This post is a guest post by Miranda K. Workman, MS, CABC, CBCC-KA, CPDT-KSA. We are honored to share with you a situation that proved that modern dog trainers can in fact come together to bring awareness into the community.

Bringing Modern Dog Trainers Together for Education

At a recent TEDxBuffalo presentation about building community one speaker said, “Community begins where there is conflict.” Those words came to life for me on October 17, 2015. As a certified behavior specialist, I meet many people in my professional career. One of those individuals is Melissa Henchen, the president of Going to the Dogs rescue based in Perry, NY. A newspaper in her local area had printed a story about a local trainer who presented outdated information about canine behavior. The article was filled with references to humans as alpha wolves who give direction (never affection). It was an article that was completely void of current scientific understanding about learning theory, canine behavior and ripe with anthropomorphic explanation about cross-species social relationships.

After reading this article it was clear that allowing this outdated information to go without comment was a disservice to the pet owning public who are part of the readership for this paper. The rescue president and I knew this was an opportunity to educate the public. We just needed to decide how to do it. We decided a direct response to the paper would be the best course of action. 24 hours later I had finished the first draft of a letter to the editor of the paper. After sharing the draft with the rescue president, we talked about who would sign the letter…then it hit me. This should be a community response. Not a response from one, two, or three individuals. We needed to “rally the troops.”

Over the last few years there have been a few opportunities when training and behavior professionals, leadership from various rescues, groomers, daycare operators and others have come together. Most of those meetings were informal social gatherings as we all started to get to know one another. Although our philosophies were aligned, there had been little formal effort to communicate with the general public about science-based training focused on positive reinforcement. This opportunity gave me a reason to get everyone together with a specific and formal goal. Oh…and with a deadline.

I worked on reaching out to my colleagues and other contacts in the Buffalo, NY area. Melissa reached out to those in the Rochester, NY area. Once several people agreed to participate, we used social media to collect everyone in one virtual location to discuss the letter. Realizing that media is like capturing lightening in a bottle, we knew we had to act quickly. A quick response would maximize the effect as the previous article would still be in the readership’s consciousness.

Although there was some debate and we ended up with a third, final version of the letter, after 24 hours of bringing the group together we had twenty-two individuals who were willing to stand together as a group to educate the general public. The letter was published – in its entirety including references – seven days after the original article aired. We posted the letter on social media and found supporters across the nation who joined with us by adding their signatures in the comments of the online version of our letter. By networking with others, even members in our online communities pledged their support of the efforts of this new community in WNY.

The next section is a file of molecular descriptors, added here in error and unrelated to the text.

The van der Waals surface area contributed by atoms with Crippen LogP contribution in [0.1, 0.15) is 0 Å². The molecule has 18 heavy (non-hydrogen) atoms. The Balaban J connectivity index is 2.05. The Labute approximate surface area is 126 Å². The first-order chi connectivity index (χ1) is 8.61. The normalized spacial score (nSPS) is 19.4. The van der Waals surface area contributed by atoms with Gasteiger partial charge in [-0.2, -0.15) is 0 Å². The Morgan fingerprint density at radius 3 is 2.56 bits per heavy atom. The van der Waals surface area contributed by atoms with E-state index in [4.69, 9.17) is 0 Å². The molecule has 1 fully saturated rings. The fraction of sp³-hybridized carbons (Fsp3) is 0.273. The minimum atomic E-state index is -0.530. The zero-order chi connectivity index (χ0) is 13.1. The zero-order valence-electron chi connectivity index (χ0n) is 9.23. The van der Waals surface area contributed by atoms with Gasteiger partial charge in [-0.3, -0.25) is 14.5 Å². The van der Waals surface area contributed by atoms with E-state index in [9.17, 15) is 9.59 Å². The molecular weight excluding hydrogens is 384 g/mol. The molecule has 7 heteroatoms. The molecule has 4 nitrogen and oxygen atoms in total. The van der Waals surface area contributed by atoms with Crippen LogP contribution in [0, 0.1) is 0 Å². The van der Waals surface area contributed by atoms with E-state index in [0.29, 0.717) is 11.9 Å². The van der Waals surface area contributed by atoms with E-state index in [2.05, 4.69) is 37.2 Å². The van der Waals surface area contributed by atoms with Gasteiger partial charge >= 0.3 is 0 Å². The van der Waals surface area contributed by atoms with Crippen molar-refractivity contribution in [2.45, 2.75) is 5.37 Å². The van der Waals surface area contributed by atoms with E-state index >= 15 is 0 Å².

Through this conflict, I am confident and hopeful that a new community has been forged. I have already reached out to those twenty-two signers to create a regional education organization. No doubt more will join us. The sum of all the parts of this new community will no doubt become very a prominent whole in the larger community of Western New York. I am already preparing to plan the first meeting where this new community will begin to determine our mission, vision, guiding principles and goals. As a group we will work to coordinate action plans to fulfill those goals.

Ultimately, it was by being both diverse and inclusive that we met this time-sensitive goal. I hope that we will continue to be diverse in this new community’s membership while including all those who share our desire collaboration for the sake of education about current, science-based behavior and training information in our larger community.

Link to original article

Link to response

About the Author

Miranda K. Workman, MS, CABC, CBCC-KA, CPDT-KSA has been President and CEO of Purrfect Paws Animal Behavior Center since its inception in 2006. A voracious reader and tireless researcher, she strives to understand and apply the most “up to date” developments in training and behavior.

She has over 14 years experience in applied animal behavior and training. She is an experienced behavior specialist with a well-respected reputation including being listed as a WNY expert by the Buffalo News. While she works to rehabilitate many different behavior concerns of pet owners, she especially enjoys working with multi-pet households, aggression and feline behavior problems.

She also served from 2007-2011 on the Board of Directors of the Certification Council for Professional Dog Trainers, Inc. (CCPDT); three of those years she was President of the Board and was responsible for the creation and implementation of the Certified Behavior Consultant – Canine certification exam. Currently she serves as the Chair of the Cat Division for the International Association of Animal Behavior Consultants, Inc. (IAABC).

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